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Video Assisted lung surgery reduces complications and hospital stays compared to open surgery

Monday, September 09, 2019

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Chris Martin, CMartin@DavidJamesGroup.com | 630-670-2745
Becky Bunn, MSc Becky.Bunn@IASLC.org | 720-325-2946

Video Assisted lung surgery reduces complications and hospital stays compared to open surgery

Barcelona—Video-assisted thoracic surgery is associated with lower in-hospital complications and shorter length of stay compared with open surgery among British patients who were diagnosed at an early stage of lung cancer, according to research presented today the IASLC 2019 World Conference on Lung Cancer, hosted by the International Association for the Study of Lung Cancer.

Video-assisted thoracoscopic surgery is a minimally invasive surgical technique used to diagnose and treat problems in the chest and lungs using small incisions. A small camera transmits images of the inside of the chest onto a video monitor, guiding the surgeon in performing the procedure. Open surgery is achieved through a long cut in the chest and the ribs are spread open with the surgeon operating through direct vision into the chest. A lobectomy for lung cancer can be achieved by either approach which involves removing one lobe of lung from either the right or left side of the chest.

The National Institute of Healthcare Research funded the trial, called VIOLET, because there was limited information comparing a VATS procedure with open surgery for lobectomy among lung cancer patients. Eric Lim, M.D. from Royal Brompton Hospital, London/United Kingdom randomized 503 lung cancer patients at nine surgery centers in the United Kingdom. The average age of the patients was 69 years and 49.5 percent were male and 50.5 percent female.

After randomization, Lim and his researchers found that patients who received VATS had a significant reduction of overall in-hospital complications (32.8 percent) compared to patients who received open surgery (44.3 percent). Additionally, patients randomized to VATS stayed in the hospital one day less than patients who were given open surgery.

“The VIOLET Trial is the largest randomized trial conducted to date to compare clinical efficacy, safety and oncologic outcomes of VATS versus open surgery for lung cancer,” said Lim. “The study achieved its positive results without any compromise to early oncologic outcomes—pathologic complete resection and upstaging of mediastinal lymph nodes.”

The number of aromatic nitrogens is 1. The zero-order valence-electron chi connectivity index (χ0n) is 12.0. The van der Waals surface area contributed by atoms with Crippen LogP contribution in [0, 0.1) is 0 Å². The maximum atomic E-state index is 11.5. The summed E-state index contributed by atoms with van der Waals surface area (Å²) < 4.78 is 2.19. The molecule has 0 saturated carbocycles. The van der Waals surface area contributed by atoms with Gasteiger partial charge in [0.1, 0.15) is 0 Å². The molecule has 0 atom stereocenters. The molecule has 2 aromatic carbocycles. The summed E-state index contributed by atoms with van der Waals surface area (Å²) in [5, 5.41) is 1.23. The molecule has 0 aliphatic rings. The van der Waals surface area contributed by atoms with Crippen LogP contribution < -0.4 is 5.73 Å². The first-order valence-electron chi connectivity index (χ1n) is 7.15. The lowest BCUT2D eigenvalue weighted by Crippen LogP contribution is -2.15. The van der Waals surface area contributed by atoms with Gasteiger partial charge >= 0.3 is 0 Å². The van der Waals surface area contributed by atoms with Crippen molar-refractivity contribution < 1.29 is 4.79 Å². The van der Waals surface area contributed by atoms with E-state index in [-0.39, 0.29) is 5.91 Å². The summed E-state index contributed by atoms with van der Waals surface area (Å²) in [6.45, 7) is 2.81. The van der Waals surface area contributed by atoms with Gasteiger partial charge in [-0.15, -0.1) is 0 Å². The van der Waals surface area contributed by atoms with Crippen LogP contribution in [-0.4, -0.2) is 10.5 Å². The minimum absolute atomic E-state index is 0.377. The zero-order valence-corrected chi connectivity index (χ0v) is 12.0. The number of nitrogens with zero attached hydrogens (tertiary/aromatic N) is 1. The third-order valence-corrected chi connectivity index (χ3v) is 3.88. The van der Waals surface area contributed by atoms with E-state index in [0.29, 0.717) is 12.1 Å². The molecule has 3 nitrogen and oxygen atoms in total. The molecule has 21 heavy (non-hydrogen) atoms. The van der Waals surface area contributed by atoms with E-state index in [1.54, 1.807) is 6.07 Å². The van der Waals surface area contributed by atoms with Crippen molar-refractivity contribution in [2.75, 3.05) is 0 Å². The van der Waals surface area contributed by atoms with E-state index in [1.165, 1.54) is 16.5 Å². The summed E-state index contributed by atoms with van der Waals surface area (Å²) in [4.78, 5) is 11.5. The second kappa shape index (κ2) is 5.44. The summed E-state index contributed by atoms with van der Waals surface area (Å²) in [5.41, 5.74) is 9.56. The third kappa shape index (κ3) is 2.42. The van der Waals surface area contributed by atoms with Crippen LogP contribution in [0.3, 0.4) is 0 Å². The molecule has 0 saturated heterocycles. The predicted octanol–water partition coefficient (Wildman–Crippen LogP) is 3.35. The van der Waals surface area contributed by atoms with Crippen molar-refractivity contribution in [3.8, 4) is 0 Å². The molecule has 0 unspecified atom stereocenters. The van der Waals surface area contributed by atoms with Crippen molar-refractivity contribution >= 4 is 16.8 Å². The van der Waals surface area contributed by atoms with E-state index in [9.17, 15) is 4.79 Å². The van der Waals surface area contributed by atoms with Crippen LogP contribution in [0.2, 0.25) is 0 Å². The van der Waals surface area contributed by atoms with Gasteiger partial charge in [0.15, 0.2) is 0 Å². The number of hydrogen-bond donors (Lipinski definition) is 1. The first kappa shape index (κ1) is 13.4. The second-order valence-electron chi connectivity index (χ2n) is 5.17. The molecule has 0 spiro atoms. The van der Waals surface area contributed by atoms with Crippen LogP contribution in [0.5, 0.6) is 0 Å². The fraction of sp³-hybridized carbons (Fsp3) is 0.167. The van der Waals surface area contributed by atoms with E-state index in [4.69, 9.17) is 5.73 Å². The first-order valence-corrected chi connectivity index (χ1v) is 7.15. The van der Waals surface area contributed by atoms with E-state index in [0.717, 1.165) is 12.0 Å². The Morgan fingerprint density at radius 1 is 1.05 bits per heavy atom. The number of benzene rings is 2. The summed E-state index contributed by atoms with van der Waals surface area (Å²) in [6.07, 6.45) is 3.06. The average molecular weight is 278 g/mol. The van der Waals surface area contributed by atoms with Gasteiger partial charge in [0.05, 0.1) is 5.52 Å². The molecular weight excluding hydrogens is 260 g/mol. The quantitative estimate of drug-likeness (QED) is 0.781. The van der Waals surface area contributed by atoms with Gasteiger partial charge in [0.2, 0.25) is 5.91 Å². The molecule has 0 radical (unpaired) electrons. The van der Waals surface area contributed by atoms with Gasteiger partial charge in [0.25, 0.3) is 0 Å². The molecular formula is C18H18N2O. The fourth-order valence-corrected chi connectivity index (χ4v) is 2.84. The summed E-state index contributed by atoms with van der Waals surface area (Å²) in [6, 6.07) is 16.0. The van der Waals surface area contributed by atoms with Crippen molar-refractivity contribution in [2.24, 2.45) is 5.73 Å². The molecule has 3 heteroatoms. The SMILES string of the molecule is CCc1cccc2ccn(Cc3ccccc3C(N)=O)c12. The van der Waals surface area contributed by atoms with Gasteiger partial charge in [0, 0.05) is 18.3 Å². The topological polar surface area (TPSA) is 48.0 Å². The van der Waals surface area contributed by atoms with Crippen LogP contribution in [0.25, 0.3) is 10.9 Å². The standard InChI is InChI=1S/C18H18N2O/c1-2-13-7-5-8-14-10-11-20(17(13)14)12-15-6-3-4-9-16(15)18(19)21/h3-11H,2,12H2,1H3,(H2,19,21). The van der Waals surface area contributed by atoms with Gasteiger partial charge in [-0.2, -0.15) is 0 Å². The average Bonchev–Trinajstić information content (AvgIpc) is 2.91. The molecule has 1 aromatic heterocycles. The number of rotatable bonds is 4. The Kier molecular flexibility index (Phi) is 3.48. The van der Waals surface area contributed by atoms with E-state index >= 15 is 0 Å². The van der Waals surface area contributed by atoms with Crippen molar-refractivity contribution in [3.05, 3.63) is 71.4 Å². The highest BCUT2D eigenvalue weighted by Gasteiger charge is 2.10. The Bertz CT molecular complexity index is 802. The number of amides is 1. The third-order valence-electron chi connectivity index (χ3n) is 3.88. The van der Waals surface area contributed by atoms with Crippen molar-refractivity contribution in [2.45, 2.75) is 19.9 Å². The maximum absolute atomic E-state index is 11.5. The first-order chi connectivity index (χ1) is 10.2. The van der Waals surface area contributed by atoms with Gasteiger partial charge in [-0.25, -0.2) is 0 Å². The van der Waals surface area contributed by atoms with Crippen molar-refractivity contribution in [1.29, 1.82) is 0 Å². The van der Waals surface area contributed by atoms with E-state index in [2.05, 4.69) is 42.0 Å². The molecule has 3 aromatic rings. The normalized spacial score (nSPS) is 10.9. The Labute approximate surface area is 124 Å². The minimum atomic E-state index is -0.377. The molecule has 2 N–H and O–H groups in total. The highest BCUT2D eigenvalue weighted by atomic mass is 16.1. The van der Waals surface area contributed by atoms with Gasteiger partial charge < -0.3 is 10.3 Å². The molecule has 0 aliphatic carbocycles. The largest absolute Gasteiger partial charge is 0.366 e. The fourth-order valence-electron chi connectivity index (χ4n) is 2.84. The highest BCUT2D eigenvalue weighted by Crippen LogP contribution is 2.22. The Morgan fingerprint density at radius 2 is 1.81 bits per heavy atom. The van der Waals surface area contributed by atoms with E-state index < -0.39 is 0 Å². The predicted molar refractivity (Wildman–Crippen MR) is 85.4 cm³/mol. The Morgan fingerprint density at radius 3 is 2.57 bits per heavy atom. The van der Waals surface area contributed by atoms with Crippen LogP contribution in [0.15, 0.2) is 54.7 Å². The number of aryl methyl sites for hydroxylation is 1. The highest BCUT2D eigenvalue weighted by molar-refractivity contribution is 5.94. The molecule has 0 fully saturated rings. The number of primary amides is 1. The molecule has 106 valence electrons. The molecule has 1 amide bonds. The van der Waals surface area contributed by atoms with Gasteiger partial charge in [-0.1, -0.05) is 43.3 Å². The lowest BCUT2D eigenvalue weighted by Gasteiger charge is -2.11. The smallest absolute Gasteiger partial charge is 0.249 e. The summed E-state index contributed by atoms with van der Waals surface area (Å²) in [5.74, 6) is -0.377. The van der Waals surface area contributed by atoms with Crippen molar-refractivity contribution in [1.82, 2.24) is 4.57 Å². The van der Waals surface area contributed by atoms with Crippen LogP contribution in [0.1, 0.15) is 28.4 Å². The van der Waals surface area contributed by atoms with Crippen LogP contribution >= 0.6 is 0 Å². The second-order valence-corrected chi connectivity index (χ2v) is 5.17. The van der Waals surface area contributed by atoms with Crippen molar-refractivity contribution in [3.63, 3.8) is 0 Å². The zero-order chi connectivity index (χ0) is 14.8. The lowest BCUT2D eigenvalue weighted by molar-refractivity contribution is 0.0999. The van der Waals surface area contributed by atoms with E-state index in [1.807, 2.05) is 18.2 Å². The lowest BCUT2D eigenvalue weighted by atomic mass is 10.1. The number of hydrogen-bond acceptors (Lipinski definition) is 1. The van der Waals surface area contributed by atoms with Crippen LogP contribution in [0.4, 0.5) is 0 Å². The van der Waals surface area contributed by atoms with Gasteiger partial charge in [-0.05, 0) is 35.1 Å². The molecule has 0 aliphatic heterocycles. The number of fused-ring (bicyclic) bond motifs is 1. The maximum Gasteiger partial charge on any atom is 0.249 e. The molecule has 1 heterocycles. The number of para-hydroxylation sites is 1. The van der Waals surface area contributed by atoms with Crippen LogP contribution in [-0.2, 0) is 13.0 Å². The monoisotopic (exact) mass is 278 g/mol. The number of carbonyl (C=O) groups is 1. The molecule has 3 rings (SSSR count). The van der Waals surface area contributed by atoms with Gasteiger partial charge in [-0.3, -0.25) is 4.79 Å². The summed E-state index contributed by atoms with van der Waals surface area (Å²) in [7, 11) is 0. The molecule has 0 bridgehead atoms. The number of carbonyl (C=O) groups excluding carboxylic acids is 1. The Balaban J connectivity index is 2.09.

The National Institute for Health Research
The National Institute for Health Research (NIHR) is the nation's largest funder of health and care research. The NIHR was established in 2006 to improve the health and wealth of the nation through
research, and is funded by the Department of Health and Social Care. In addition to its national role, the NIHR commissions applied health research to benefit the poorest people in low- and middle-income countries, using Official Development Assistance funding. This work uses data provided by patients and collected by the NHS as part of their care and support and would not have been possible without access to this data. The NIHR recognises and values the role of patient data, securely accessed and stored, both in underpinning and leading to improvements in research and care. www.nihr.ac.uk/patientdata
 
About the WCLC:
The WCLC is the world’s largest meeting dedicated to lung cancer and other thoracic malignancies, attracting more than 7,000 researchers, physicians and specialists from more than 100 countries. The goal is to increase awareness, collaboration and understanding of lung cancer, and to help participants implement the latest developments across the globe. The conference will cover a wide range of disciplines and unveil several research studies and clinical trial results. For more information, visit wclc2019.iaslc.org.
 
About the IASLC:
The International Association for the Study of Lung Cancer (IASLC) is the only global organization dedicated solely to the study of lung cancer and other thoracic malignancies. Founded in 1974, the association's membership includes more than 7,500 lung cancer specialists across all disciplines in over 100 countries, forming a global network working together to conquer lung and thoracic cancers worldwide. The association also publishes the Journal of Thoracic Oncology, the primary educational and informational publication for topics relevant to the prevention, detection, diagnosis and treatment of all thoracic malignancies. Visit www.iaslc.org for more information.
 

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About the Author

Chris Martin, Vice President, Public Relations